Part 3 in the “How to Make an EFM8-Based Sound Synthesizer” series.

#### Required Hardware/Software

 Description Quantity Digi-Key p/n Breadboard 1 377-2094-ND Receptacle-to-plug jumper wires 4 1471-1231-ND 5 V AC/DC wall-mount power supply 1 1470-2771-ND 0.1 µF capacitors 5 399-4266-ND Fifth-order switched-capacitor lowpass filter 1 LTC1063CN8#PBF-ND General purpose op-amp 2 LT1638CN8#PBF-ND Analog power buffer 1 LT1010CN8#PBF-ND 2 µF capacitor 1 490-8835-ND 10 kΩ resistors 2 10KQBK-ND 100 Ω resistor 1 100QBK-ND 8 Ω, 1 Watt speaker 1 GF0771-ND

#### Project Overview

At the end of the previous article, we had firmware and audio circuitry that together could generate filtered, amplified musical-note-frequency sine waves capable of driving a speaker. We even discovered that the tones produced by this relatively simple system are surprisingly euphonious. But our sound synthesizer will gradually lose its appeal if all it can do is cycle endlessly through the C major scale, so we need a convenient way to turn the audio on and off and, more importantly, to play soothing melodies.

We will accomplish this by establishing a virtual COM port (VCP) USB connection between the EFM8 and Scilab (refer to this article for introductory information about Scilab, and this one introduces the Scilab serial port library). The Scilab script used in this project provides a simple command-line interface whereby the user can start and stop audio playback, set the tempo, and enter musical-note information for a simple melody.

#### Scilab

Here is the script:

First, Scilab configures and opens the VCP. If for some reason the serial port library cannot establish a connection with the EFM8, the Scilab console will state that the COM port cannot be opened and then “abort,” which is the word Scilab uses for “cease script execution and return to normal operation.” If the connection is successfully established, the script enters an infinite command-line-input loop in which the Scilab console window prompts the user to enter a string of characters to send to the EFM8. To send a command, you simply type the appropriate characters then press the enter key. To break the loop and exit the script, you press enter without typing any other characters (note that the VCP connection is closed and the serial library is “unloaded” before the script terminates).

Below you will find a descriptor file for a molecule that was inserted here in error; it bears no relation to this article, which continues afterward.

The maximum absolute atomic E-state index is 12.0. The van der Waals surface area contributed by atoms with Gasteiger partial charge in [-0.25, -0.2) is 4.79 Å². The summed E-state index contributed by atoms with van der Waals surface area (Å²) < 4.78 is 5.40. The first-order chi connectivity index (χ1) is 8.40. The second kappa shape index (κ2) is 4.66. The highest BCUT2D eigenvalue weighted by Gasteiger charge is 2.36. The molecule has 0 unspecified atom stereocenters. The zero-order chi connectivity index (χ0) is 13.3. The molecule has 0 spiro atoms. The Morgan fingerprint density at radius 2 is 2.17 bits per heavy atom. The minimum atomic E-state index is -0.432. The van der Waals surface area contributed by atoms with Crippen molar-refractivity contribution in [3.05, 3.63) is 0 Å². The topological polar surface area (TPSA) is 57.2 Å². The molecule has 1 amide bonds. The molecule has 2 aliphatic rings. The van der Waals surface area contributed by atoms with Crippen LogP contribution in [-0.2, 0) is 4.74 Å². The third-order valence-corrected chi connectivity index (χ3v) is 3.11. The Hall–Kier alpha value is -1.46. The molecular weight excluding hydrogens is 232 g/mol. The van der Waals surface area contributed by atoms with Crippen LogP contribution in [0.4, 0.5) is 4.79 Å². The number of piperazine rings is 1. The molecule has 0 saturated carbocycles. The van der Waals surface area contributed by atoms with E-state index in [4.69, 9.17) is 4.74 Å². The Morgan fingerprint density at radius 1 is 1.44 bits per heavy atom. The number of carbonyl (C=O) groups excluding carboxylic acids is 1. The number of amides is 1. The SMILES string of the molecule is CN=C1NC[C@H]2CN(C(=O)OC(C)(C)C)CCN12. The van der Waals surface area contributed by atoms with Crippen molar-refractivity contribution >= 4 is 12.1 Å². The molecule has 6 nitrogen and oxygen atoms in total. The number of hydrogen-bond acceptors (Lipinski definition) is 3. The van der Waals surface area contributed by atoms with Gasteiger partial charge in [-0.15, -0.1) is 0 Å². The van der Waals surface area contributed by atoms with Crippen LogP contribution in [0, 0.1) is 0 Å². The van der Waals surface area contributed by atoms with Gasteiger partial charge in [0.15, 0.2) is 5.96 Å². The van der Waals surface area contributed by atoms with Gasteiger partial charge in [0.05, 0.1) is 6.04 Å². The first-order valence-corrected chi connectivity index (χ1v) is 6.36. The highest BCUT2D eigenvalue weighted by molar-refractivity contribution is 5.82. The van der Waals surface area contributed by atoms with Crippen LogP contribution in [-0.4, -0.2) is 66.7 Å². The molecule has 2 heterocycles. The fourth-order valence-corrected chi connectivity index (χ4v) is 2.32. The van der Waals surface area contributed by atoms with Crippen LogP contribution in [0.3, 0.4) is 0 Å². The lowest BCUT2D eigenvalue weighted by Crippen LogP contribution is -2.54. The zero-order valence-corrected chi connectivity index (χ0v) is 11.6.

The EFM8 firmware recognizes four types of commands: play audio (“P”), stop audio (“S”), set tempo (“T###”), and create melody (command format discussed below). The play and stop audio commands turn on or off the sound-signal and filter-clock square waves, without otherwise interfering with the normal operation of the firmware. The set tempo command is used to control the playback speed; the tempo is entered in beats per minute (BPM). The firmware currently restricts the tempo to between 60 and 180 BPM, so numbers above or below this range will be changed to 180 or 60, respectively, by the EFM8.

The method of creating a melody may appear somewhat cryptic, but it is easy to implement and can actually be rather quick and intuitive if you are looking at a piece of music while you type in the characters. The melody is entered as a sequence of character pairs comprising a letter (which represents the musical note) and a number (which represents how long the note is played). The firmware currently supports whole notes, half notes, quarter notes, and eighth notes.

When entering a melody, you use “1” for a whole note, “2” for a half note, “4” for a quarter note, and “8” for an eighth note. For the notes themselves, you use the corresponding letter. The command-line interface supports two octaves beginning with C and ending with B (no sharps or flats). The notes in the lower octave are denoted by lowercase letters, and those in the higher octave are denoted by uppercase letters. So if you wanted to play all the notes supported by the interface, in ascending order and with each note being a quarter note, you would enter “c4d4e4f4g4a4b4C4D4E4F4G4A4B4.” Note: The current firmware supports notes only as high as E in the second octave; the higher notes were not needed for the demonstration melodies, and these notes would be progressively more attenuated by the RC lowpass filter, as discussed in the previous article. Also, at some point the filter-clock signal will become unreliable because the PCA interrupts will occur so frequently that the EFM8’s processor will not be able to consistently update the capture/compare register. You can certainly extend the firmware to include these higher notes, but you need to keep an eye on the filter-clock square wave, and you may need to modify the RC lowpass filter for a higher cutoff frequency.